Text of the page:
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Bmpbmp1975

Brown Dwarfs

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So been reading an article about brown dwarfs that were found. In the article it says 

In June 2018, citizen scientists flipping through the Backyard Worlds images noticed an unusual pairing: one object that appeared faint but moved fast--the telltale sign of a new brown dwarf--and another brighter object moving nearby and at the same rate. The Backyard Worlds science team was alerted and became immediately excited about this rare cosmic sighting.

 

so question I have these are failed stars what is meant by moving? Are there wandering around the Milkey way?

https://www.eurekalert.org/pub_releases/2020-02/amon-csd021120.php

 

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9 minutes ago, Bmpbmp1975 said:

 so question I have these are failed stars what is meant by moving?  

Is there some reason to think it's not the usual definition of moving?

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And now you've been corrected and know better.

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30 minutes ago, Bmpbmp1975 said:

I didn’t realize that they move random around I thought stars were stationary 

Nearly all stars are orbiting the milky way at roughly the same speed. Some are a bit faster or a bit slower. Some are moving inwards a bit and some outwards. Some are moving "up" and some down. Some are orbiting others. Some have had interactions that cause them to be on a path that leaves the milky way. And so on.

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So they are orbiting and not just moving around randomly. So considering that this one is 79 ly from the sun it orbits the sun the same way as we do then?

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5 minutes ago, Bmpbmp1975 said:

So they are orbiting and not just moving around randomly. So considering that this one is 79 ly from the sun it orbits the sun the same way as we do then?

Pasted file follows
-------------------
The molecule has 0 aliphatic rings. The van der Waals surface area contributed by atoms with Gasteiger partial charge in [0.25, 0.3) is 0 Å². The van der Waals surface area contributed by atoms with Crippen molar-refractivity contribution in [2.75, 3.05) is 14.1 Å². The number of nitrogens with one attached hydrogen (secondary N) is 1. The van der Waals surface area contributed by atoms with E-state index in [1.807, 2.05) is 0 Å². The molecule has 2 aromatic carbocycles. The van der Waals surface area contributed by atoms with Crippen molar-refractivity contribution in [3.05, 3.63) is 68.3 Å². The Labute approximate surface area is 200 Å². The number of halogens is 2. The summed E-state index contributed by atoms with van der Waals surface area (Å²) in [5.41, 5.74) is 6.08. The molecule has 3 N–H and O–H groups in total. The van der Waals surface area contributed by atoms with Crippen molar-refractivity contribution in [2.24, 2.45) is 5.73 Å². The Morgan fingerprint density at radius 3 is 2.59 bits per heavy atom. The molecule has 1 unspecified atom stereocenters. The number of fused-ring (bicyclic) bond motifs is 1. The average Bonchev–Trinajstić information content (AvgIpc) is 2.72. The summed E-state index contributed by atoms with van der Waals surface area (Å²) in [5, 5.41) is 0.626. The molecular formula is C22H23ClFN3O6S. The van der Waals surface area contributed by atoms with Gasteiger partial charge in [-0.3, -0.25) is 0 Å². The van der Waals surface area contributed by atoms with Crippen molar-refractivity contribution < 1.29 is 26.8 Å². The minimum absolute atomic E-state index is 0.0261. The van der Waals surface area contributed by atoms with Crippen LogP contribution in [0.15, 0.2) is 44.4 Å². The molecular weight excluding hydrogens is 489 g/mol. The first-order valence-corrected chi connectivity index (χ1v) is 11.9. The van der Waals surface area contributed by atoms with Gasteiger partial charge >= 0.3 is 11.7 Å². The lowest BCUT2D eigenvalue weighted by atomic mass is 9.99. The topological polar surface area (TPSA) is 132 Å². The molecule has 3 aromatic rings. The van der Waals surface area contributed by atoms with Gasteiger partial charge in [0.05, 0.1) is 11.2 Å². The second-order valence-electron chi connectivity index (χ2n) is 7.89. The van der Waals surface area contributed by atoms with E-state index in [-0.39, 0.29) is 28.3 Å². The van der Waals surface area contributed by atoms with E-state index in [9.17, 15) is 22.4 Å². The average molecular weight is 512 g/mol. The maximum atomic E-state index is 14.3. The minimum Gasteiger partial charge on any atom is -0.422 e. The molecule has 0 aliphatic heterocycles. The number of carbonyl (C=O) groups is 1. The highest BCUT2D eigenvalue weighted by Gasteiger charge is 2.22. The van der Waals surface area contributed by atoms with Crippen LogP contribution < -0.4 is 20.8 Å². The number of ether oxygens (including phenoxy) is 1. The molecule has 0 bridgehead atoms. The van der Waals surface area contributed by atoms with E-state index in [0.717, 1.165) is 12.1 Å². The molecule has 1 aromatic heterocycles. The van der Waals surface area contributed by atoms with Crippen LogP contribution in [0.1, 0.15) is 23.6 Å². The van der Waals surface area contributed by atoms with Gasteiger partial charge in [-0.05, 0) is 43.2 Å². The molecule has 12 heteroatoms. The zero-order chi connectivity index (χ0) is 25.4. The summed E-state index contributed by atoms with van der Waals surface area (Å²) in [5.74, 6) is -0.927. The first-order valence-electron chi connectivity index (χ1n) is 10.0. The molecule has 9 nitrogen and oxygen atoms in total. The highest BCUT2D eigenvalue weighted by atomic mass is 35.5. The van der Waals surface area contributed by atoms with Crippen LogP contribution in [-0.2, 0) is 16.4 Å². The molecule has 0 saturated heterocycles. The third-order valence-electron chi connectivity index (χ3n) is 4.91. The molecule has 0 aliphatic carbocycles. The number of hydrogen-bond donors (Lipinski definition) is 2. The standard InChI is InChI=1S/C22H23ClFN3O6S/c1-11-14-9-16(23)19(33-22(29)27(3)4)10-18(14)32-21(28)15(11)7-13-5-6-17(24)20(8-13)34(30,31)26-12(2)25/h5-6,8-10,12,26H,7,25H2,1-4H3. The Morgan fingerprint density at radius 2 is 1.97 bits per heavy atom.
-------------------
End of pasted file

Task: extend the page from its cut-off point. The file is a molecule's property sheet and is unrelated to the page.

No, these brown dwarfs are orbiting the galaxy, in the same way that our Sun is orbiting the galaxy.

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32 minutes ago, iNow said:

And now you've been corrected and know better.

Thank you for your support 

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As soon as any star in our galaxy becomes "stationary" (stops orbiting), it will head towards our supermassive black hole at the center.

14 hours ago, Bmpbmp1975 said:

... noticed an unusual pairing: one object that appeared faint but moved fast--the telltale sign of a new brown dwarf--and another brighter object moving nearby and at the same rate.

Why is it a NEW brown dwarf?  Was it just discovered or did it form recently?

Any stars or brown dwarfs that are moving "fast" (relative to the other stars) would probably be stars getting thrown out of the Milky Way by interaction with our supermassive black hole at the center.  They are called "hypervelocity stars".  But usually the interaction would be a binary getting torn apart, one getting thrown out of the galaxy and the other getting eaten by the black hole.  I don't know how BOTH binary partners would get thrown out at high speed.  Can that happen?

Edited by Airbrush

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Sorry I didn't read the story before posting.  After reading your story, here's what I think.  These objects are not hypervelocity brown dwarfs.  "Moved fast" is how stars or asteroids are detected, compared to a stationary field of stars.  These are new only in that they were recently detected.  Their system is a few billion years old.

"They found that the T8 object has about 34 times the mass of Jupiter, and the L1 has about 72 times the mass of Jupiter. They are separated by 341 astronomical units..... The system is estimated to be a few billion years old."

Remarkable is how far apart they are, 341 astronomical units (341 X 93,000,000 = 31,713,000,000) or about 31 BILLION miles apart.  And yet they held together for billions of years.

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